Monday, June 7, 2010

Crataegus laevigata - English Hawthorn

Crataegus laevigata: Crataegus is the Greek name for this genus of trees. Derives from kratos meaning strength, referring to hardness of wood; laevigatais Latin meaning 'having a smooth or slippery surface.'

Previously known as C. oxyacantha from the Greek ‘oxus’ meaning sharp and ‘akantha’ meaning thorn.

Small stature tree from Europe. Greeks and Romans associated Hawthorne with marriage and fertility.

The straight species has white hermaphroditic flowers with a single whorl of petals in terminal corymbs. Flowers appear in spring and attract bees.

Cultivars with pink to red double and single flowers are common.

Clusters of small red, fleshy, pome fruits contain 1-5 seeds and are persistent through winter, attracting birds. Fruit is larger and purer red than C. phaenopyrum. Hawthorne Berries have been used since the nineteenth century to support the heart and to normalize cardiovascular functions.

Linnaeus' original description of C. oxyacantha was later disambiguated into C. monogyna (left) and C. laevigata (right), the main difference being the depth of the sinuses between lobes. C. laevigata also has rounder lobes and serrate margins, whereas C. monogyna can have entire margins or points just at the tips of lobes.

Branches have sharp 1" spines. The branches of this tree are said to have furnished Christ's crown of thorns.

Bark is reddish brown to gray and becomes scaly or peels in thin narrow strips with age.

Sunday, June 6, 2010

Betula papyrifera - Canoe Birch or Paper Birch

Betula papyrifera: Betula is Latin for birch; papyrifera from the Greek word 'papurus,' meaning 'papyrus' or 'paper' and the Latin word 'fero' meaning 'to bear, carry, bring'. Taken together, papyrifera means "paper bearing," for the tree's paper-like bark.

Native American tribes often used this tree to make canoes due to its waterproof bark. The bark can also be used to create a durable, waterproof layer in constructing sod-roofed houses.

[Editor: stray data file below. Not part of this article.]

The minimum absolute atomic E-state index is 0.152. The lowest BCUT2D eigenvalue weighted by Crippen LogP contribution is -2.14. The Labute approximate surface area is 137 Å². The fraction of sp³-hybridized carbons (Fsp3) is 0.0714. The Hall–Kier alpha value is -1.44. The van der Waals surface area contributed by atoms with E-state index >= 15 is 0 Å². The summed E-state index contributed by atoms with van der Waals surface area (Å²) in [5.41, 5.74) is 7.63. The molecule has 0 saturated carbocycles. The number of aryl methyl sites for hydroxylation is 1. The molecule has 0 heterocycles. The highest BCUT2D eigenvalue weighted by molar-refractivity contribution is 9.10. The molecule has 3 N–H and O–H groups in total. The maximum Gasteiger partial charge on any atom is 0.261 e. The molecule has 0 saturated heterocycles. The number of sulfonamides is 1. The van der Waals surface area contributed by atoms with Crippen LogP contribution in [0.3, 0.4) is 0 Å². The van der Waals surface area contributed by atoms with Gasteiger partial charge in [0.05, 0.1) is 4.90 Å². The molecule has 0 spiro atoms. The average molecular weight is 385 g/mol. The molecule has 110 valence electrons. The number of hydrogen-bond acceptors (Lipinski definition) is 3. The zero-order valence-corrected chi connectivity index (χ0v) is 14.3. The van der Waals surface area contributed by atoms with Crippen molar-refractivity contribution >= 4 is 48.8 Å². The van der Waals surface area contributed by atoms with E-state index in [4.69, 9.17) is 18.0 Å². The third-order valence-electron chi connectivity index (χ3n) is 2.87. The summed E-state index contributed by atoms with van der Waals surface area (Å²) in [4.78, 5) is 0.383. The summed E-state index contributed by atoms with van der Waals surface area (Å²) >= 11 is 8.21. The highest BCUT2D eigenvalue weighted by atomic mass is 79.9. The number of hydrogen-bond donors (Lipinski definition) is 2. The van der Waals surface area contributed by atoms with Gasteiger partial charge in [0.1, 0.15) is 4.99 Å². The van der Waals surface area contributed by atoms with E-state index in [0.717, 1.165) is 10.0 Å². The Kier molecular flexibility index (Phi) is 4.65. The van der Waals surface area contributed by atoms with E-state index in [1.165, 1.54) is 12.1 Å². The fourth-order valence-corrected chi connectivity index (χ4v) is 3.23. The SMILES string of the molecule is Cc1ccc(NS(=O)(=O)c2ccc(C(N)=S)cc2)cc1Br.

Native to the north east United States and Canada. Branches are only slightly more upright than B. pendula. This species will naturally hybridize with almost any other native birch.

Leaves alternate, 1-3" long with doubly serrate margins. Often unequally cordate at the base. Upper surface glabrous, minutely hairy underneath. Fall color is yellow.

Pendulous male catkins 4" long in clusters of 1-3 in late winter to early spring. Female fruiting catkins (not pictured) 1" long occur at the ends of branches. Trees are monoecious.

Smooth, thin white bark with horizontal orange lenticels peels off in large papery sections. Young twigs are a shiny orange-brown. Compare to B. pendula whose bark cracks with maturity, revealing dark brown to black bark underneath.

White trunks create a striking winter silhouette.

Saturday, June 5, 2010

Araucaria auracana - Monkey Puzzle Tree

Araucaria araucana: Genus and species named for Arauco Indians of Chile and Argentina, who have natural forests of this tree and harvest the seeds for food.

Curious looking tree similar to A. bidwillii.

Awl-shaped leaves 1-2" long, dark green, whorled around the branch.

Trees are dioecious -- male and female cones appear on separate trees.

4-7" female cones are solitary at the ends of branchs and take 2-3 years to ripen.

Bark is reddish to grey-brown with shallow seams and rings from old branch scars.

Trunk appears wrinkley with age.

This is the most hardy of the araucarias. They are also drought tolerant and disease resistant.

Friday, June 4, 2010

Acer saccharinum - Silver Maple

Acer saccharinum: Acer is the Latin name for maples; saccharinum refers to the tree's sweet sap. This species yields about half the amount of sugar as A. saccharum.

Native to wet floodplain forests in the Eastern United States.

Deeply 5-lobed leaves with sharply serrate margins are dark green on top, but silvery grey underneath, giving the tree its common name.

Yellow to orange to red fall color, often seen all together.

Tiny corymbs of red polygamous, apetalous flowers in late winter (~March) before the tree leafs out.

Samaras with twin seeds are joined at almost 180ยบ. Fruit matures in late spring and persists through the summer.

Bark is light silver-grey, turning darker grey with maturity with narrow fissures and scaly plates.